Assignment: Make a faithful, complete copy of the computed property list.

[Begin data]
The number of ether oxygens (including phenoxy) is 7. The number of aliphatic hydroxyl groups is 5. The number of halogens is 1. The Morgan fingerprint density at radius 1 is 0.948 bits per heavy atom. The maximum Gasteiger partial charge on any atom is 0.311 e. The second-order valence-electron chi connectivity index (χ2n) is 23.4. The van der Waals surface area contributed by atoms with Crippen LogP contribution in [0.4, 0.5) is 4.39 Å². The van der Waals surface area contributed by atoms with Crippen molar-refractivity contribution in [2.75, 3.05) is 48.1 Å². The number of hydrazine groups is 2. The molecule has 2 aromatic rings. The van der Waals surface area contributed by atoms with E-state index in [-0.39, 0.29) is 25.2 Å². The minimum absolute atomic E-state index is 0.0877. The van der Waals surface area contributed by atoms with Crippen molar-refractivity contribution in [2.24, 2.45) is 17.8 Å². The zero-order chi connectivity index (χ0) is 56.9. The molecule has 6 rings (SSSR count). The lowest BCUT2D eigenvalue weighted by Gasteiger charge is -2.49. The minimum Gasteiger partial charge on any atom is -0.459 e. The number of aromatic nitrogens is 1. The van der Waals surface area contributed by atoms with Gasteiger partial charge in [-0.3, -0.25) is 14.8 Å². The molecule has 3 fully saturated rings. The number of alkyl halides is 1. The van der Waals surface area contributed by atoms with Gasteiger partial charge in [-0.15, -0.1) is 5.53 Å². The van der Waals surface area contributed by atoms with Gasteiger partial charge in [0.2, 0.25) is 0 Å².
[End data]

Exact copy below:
The number of ether oxygens (including phenoxy) is 7. The number of aliphatic hydroxyl groups is 5. The number of halogens is 1. The Morgan fingerprint density at radius 1 is 0.948 bits per heavy atom. The maximum Gasteiger partial charge on any atom is 0.311 e. The second-order valence-electron chi connectivity index (χ2n) is 23.4. The van der Waals surface area contributed by atoms with Crippen LogP contribution in [0.4, 0.5) is 4.39 Å². The van der Waals surface area contributed by atoms with Crippen molar-refractivity contribution in [2.75, 3.05) is 48.1 Å². The number of hydrazine groups is 2. The molecule has 2 aromatic rings. The van der Waals surface area contributed by atoms with E-state index in [-0.39, 0.29) is 25.2 Å². The minimum absolute atomic E-state index is 0.0877. The van der Waals surface area contributed by atoms with Crippen molar-refractivity contribution in [2.24, 2.45) is 17.8 Å². The zero-order chi connectivity index (χ0) is 56.9. The molecule has 6 rings (SSSR count). The lowest BCUT2D eigenvalue weighted by Gasteiger charge is -2.49. The minimum Gasteiger partial charge on any atom is -0.459 e. The number of aromatic nitrogens is 1. The van der Waals surface area contributed by atoms with Gasteiger partial charge in [-0.3, -0.25) is 14.8 Å². The molecule has 3 fully saturated rings. The number of alkyl halides is 1. The van der Waals surface area contributed by atoms with Gasteiger partial charge in [-0.15, -0.1) is 5.53 Å². The van der Waals surface area contributed by atoms with Gasteiger partial charge in [0.2, 0.25) is 0 Å².